Please use this identifier to cite or link to this item: http://hdl.handle.net/20.500.11889/4174
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dc.contributor.authorQutob, Nouar-
dc.date.accessioned2017-01-30T09:17:32Z-
dc.date.available2017-01-30T09:17:32Z-
dc.date.issued2016-
dc.identifier.urihttp://hdl.handle.net/20.500.11889/4174-
dc.descriptionAuthors include:Rand Arafeh, Rafi Emmanuel, Alona Keren-Paz, Jason Madore, Abdel Elkahloun, James S. Wilmott, Jared J. Gartner, Antonella Di Pizio, Sabina Winograd-Katz, Sivasish Sindiri, Ron Rotkopf, Ken Dutton-Regester, Peter Johansson, Antonia Pritchard, Nicola Waddell, Victoria K. Hill, Jimmy C. Lin, Yael Hevroni, Steven A. Rosenberg, Javed Khan, Shifra Ben-Dor, Masha Y. Niv, Igor Ulitsky, Graham J Mann, Richard A. Scolyer, Nicholas K. Hayward, and Yardena Samuelsen_US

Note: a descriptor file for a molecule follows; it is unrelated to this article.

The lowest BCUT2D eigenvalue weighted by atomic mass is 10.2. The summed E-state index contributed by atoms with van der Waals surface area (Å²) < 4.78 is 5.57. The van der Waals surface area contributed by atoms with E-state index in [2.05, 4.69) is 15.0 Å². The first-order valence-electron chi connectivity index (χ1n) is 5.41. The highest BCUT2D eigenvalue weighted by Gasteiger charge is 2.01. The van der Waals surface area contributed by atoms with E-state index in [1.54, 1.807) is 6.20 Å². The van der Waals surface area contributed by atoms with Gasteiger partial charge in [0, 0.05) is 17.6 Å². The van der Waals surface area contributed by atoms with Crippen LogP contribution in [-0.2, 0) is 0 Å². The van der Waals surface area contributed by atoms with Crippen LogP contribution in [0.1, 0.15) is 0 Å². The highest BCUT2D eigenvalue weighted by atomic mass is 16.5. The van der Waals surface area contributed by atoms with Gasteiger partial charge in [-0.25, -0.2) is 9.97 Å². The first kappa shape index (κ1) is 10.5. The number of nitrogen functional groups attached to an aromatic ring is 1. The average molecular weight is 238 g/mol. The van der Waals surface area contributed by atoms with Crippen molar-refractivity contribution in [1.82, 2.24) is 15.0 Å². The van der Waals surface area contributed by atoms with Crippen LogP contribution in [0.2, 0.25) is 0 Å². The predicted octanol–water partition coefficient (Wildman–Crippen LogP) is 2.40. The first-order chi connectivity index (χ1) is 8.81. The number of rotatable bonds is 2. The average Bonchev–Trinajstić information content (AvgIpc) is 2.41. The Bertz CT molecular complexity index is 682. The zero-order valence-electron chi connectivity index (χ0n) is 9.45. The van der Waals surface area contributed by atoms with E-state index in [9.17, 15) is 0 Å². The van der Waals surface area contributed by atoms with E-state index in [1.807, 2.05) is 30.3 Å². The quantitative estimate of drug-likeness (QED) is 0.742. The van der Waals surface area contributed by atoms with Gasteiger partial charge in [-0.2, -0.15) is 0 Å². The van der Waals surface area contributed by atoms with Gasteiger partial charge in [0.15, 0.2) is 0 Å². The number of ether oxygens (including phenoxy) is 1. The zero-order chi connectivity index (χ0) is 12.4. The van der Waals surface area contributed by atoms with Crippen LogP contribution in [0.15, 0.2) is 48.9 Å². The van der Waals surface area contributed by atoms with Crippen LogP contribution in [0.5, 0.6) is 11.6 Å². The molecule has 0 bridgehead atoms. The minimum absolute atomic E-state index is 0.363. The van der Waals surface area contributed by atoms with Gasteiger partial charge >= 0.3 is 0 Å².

dc.description.abstractAnalysis of 501 melanoma exomes revealed RASA2, encoding a RasGAP, as a tumor-suppressor gene mutated in 5% of melanomas. Recurrent loss-of-function mutations in RASA2 were found to increase RAS activation, melanoma cell growth and migration. RASA2 expression was lost in ≥30% of human melanomas and was associated with reduced patient survival. These findings reveal RASA2 inactivation as a melanoma driver and highlight the importance of Ras GAPs in cancer.en_US
dc.language.isoen_USen_US
dc.subjectArrhythmiaen_US
dc.subjectCancer geneticsen_US
dc.subjectMelanoma - Genetic aspectsen_US
dc.titleRecurrent inactivating RASA2 mutations in melanomaen_US
dc.typeArticleen_US
newfileds.departmentScienceen_US
newfileds.item-access-typeopen_accessen_US
newfileds.thesis-prognoneen_US
newfileds.general-subjectnoneen_US
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